Wednesday, January 26, 2000,
Chandigarh, India



Revamping health care system

THE news item “Chawla to revamp health care” (January 17) reveals the blueprint according to which the new Health Minister plans to tone up the health care services in the state. The department’s present performance has failed to come up to the people’s expectations. As such, efforts need to be put in to bring about a visible improvement in the working of the total health care system.

Invariably, the insufficient budgetary allocation has been given as the main cause for the deficiencies in health care services. It is, however, felt that there are areas which can be taken care of without any additional funds, a few of which are as under:

* Improvement and maintenance of general cleanliness in all institutions.

  * Absenteeism among the staff at all levels must be curbed and punctuality ensured. Senior officers from the state and the districts should undertake routine and surprise checks frequently in a sustained manner.

* The available funds should be utilised for procuring commonly used medicines and other kinds of necessary material only.

* All the professionally trained staff should undergo reorientation training in their respective fields periodically for updating their knowledge and skills.

* The determination of the Health Minister to wipe out corruption from the department appears to be a far-fetched idea simply because this malady has pervaded every sphere of life and no government department is free from it. Obviously, it cannot be tackled in isolation. At best, certain corrupt practices being indulged in by doctors and the paramedical staff in utter violation of their service rules can be dealt with sternly. Those of them who are defiant despite warnings should be made to quit.

* The management of emergencies must be prompt, specially the serious accident cases.

* There is a general feeling that most of the health care providers in the government-run hospitals are indifferent, apathetic and insensitive, and a few even outrightly arrogant in their behaviour. A sense of compassion and human touch is simply missing. A series of crash courses should be arranged to expose the entire staff to the art of public relations.

These small steps may act as a big leap towards toning up the health care delivery system without any extra financial burden.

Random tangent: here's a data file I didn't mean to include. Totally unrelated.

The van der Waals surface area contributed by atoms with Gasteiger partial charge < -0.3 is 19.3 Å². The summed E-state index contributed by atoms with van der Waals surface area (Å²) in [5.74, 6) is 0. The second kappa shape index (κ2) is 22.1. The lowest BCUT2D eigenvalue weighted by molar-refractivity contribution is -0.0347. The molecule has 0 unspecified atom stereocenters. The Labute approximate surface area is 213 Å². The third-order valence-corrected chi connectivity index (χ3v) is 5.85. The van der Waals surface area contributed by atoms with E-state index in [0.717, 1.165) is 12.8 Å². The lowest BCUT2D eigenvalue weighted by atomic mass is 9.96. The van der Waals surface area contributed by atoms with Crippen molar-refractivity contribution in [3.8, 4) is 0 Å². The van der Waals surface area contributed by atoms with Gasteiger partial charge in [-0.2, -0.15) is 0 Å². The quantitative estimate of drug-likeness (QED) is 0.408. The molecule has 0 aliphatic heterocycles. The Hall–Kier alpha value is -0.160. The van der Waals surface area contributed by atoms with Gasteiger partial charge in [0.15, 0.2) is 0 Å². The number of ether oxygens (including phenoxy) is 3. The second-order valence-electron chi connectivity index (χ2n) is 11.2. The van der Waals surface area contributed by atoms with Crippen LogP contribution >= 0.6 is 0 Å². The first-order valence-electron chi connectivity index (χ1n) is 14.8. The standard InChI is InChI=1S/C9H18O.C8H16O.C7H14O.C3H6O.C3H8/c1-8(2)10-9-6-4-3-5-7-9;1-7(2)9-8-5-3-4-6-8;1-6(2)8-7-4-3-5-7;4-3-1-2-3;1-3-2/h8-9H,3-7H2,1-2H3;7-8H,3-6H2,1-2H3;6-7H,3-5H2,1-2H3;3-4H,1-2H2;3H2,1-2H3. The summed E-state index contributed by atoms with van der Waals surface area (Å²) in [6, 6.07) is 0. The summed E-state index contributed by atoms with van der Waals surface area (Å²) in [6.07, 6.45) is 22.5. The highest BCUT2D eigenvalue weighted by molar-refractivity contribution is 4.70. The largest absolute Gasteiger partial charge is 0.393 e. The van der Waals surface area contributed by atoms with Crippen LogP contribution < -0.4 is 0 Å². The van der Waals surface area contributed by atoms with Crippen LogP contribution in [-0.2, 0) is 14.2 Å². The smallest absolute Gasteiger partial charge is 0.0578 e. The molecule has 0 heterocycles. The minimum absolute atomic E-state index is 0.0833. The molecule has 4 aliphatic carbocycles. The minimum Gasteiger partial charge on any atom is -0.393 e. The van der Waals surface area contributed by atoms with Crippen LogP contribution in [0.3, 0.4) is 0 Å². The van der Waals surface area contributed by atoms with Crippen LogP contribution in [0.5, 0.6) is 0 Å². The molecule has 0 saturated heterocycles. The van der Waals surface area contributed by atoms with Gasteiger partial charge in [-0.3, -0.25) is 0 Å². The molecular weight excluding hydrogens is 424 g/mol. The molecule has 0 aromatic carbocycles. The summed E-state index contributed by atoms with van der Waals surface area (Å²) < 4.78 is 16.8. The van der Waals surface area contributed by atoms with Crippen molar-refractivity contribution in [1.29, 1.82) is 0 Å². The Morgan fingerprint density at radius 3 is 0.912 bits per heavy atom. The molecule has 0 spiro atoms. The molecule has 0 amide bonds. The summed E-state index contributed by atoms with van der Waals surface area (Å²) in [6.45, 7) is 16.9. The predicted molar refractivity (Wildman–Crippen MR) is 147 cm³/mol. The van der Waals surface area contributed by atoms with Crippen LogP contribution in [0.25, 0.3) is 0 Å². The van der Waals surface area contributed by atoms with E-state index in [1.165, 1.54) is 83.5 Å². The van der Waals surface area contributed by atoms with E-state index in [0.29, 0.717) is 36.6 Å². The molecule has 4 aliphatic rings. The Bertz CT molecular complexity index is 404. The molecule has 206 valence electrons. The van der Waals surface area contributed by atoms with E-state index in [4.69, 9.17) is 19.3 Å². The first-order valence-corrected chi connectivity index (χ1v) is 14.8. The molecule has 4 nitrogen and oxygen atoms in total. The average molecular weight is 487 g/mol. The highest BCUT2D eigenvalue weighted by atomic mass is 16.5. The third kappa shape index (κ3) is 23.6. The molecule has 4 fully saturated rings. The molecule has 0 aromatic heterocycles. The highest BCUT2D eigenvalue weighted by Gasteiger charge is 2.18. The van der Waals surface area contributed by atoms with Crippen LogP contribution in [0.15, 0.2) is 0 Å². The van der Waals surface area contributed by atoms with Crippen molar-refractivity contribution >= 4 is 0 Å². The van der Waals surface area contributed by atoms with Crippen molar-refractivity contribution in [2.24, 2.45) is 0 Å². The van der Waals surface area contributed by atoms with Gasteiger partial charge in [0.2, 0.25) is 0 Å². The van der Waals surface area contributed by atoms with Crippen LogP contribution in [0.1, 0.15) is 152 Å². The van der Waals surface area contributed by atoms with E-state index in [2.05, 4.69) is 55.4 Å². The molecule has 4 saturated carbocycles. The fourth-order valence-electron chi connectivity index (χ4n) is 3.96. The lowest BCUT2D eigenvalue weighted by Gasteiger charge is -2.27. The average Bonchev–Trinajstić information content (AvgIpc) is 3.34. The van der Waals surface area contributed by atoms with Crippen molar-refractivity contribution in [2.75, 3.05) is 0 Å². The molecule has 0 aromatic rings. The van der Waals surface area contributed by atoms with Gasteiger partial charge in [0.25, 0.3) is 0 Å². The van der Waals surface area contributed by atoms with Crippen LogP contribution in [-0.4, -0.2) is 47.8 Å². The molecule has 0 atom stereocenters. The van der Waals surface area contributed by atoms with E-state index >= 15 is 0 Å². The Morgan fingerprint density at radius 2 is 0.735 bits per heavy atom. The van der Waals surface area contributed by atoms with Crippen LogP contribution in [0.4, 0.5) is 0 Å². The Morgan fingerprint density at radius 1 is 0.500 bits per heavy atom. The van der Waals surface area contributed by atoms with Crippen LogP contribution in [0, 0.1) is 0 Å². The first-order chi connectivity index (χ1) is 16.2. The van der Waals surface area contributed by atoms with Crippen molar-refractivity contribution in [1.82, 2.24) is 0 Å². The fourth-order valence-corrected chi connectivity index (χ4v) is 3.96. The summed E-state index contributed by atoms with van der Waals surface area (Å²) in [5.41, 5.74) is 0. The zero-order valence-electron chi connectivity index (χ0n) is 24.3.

Calendar: unwarranted remark

This has reference to the ongoing controversy over the use of the Nanakshahi or Bikrami Samvat calendar and an article, “Time to delink religion from calendars”, published in The Tribune dated January 20, 2000, on the same issue, authored by Dr Kharak Singh, at present the convener of the 11-member sub-committee appointed by the SGPC executive, the five Sikh high priests and the Dharam Parchar Committee recently at Akal Takht.

This writer is also in receipt of a copy of the “Abstracts of Sikh Studies”, Vol. II, Issue I, for January-March, 2000, edited by Dr Kharak Singh, wherein the editorial he has clearly advocated the merits of the Nanakshahi calendar.

With due regard to Dr Kharak Singh’s religious competence, it has to be pointed out that in his capacity as the convener, he had no right to pre-judge openly the entire issue, and go public on it, when actually he should have taken the majority view of his committee and then reported back his findings to those who had appointed the 11-member committee.

By going public in the “Abstracts of Sikh Studies”, Dr Kharak Singh has forfeited his right to remain as the convener, or legislate on behalf of the Sikh committee. Any decision taken at Akal Takht cannot be taken lightly by anyone, and all well-meaning people would understand that rushing through the calendar issue could have waited.

My purpose at the moment is not to debate on the pros and cons of the two calendars but to strongly suggest the following:

One, this is hardly the time for another self-perpetuated controversy when other matters of import have been long pending to be disposed of.

Two, a much larger cross-section of the Sikh sangat and the intelligentsia should be coopted to deliberate on the matter. Three, we must “hasten slowly” on such a matter as is bound to cause unnecessary dissension among the urban and rural strata in Punjab and outside.

Four, there is nothing very technical about understanding the background of or the rationale for the two calendars, and whether we really need the assistance of the so-called experts, to help us out in this case.




Ill-equipped airports

After having seen how ill-equipped our airports are, specially the one at Amritsar, to deal with hijacking incidents, one would like to ask the government why there was no arrangement to deal with such a situation on a war-footing at the airports in the border areas.

The ISI has spread its network throughout our country. Well-defended establishments of the Army and the CRPF in J&K are being attacked successfully by ISI-trained militants. Under the circumstances, all the airports should have been kept in a fighting condition 24 hours to deal with any eventuality, including hijacking. At Amritsar, which is a sensitive airport, such incidents had taken place in the past also. It is surprising why there was no arrangement to effectively deal with a hijacking situation.



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